“Arrogance and hypocrisy are recurrent themes, although far from the only ones, in considering fraudulent scientists: it is as if some get so engaged in their own world that the external one becomes a sort of secondary reality, one in which events have an almost fictional status and where consequences need not be considered.
… The borderlines between fraud, self-deception, gullible acceptance of the fake, and the ideological corruption of science can be very blurred. In theory, none of them should happen; in practice, all too often, they all do, sometimes in combination. Where does one draw the line between, say, self-deception and ideological corruption?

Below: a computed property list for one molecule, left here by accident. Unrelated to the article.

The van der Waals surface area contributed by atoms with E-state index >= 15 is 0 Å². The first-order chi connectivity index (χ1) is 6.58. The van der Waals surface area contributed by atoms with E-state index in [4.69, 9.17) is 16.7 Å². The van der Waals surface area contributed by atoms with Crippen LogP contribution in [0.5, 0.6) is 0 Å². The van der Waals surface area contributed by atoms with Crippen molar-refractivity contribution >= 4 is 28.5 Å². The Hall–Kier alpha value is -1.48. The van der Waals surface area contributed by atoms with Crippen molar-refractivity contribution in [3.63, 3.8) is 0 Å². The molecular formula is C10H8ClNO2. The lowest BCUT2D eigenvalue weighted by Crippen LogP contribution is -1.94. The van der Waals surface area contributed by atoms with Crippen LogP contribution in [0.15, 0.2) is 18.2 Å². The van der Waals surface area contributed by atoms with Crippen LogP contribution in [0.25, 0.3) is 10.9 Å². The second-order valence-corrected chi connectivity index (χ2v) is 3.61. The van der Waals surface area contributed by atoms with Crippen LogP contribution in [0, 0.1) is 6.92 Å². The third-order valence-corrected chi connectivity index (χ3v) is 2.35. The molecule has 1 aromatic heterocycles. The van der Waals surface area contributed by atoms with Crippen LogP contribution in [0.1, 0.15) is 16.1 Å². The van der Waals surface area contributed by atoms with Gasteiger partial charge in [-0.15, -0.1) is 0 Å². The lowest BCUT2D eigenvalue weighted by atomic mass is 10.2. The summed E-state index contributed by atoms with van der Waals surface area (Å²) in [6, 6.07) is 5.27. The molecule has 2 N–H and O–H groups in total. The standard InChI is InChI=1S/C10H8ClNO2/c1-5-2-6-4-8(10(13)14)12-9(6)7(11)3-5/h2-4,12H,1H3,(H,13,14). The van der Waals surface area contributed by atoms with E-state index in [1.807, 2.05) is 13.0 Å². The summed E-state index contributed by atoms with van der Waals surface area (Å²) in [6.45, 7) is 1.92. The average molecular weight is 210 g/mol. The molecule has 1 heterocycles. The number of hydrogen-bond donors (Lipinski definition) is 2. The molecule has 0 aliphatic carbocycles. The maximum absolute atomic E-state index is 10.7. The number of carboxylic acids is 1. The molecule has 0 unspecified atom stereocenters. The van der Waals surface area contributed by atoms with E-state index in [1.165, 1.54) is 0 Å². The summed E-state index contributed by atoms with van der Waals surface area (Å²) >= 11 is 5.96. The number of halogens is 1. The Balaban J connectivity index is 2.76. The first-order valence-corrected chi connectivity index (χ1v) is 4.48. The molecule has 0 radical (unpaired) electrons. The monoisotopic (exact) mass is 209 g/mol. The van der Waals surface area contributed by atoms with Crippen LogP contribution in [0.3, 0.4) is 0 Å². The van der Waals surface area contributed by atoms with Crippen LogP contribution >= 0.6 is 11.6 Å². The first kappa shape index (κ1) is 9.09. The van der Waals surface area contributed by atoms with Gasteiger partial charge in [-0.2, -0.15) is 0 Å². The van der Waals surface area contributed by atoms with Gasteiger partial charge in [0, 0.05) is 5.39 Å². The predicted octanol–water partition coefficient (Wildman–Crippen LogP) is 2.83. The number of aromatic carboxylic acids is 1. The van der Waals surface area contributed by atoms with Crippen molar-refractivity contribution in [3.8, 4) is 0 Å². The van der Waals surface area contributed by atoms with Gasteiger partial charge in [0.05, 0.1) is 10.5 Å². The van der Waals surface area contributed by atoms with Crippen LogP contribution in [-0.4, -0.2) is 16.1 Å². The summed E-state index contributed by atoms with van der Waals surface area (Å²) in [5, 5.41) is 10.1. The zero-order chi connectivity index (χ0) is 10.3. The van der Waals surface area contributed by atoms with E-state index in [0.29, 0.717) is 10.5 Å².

… All of the categories of scientific falsification are dangerous: people can die of them—either directly, as with fraudulent cancer cures, or indirectly…
…. We live in an age when the falsification of science, in particular the ideological corruption of science, has reached a new level of importance—the very survival of our species may be threatened by it.
Not all falsifications seem of such significance—although one could make the case that false belief in itself does considerable damage by way of a sort of intellectual pollution that hampers all our other efforts at progress, or simply by generating sufficient irrelevant ‘noise’ that genuine knowledge becomes obscured. What may start as a relatively harmless hoax or fraud can be compounded through human gullibility or self-deception until suddenly it assumes an importance far beyond anything the original perpetrator could have conceived.”
— John Grant, author of the book Corrupted Science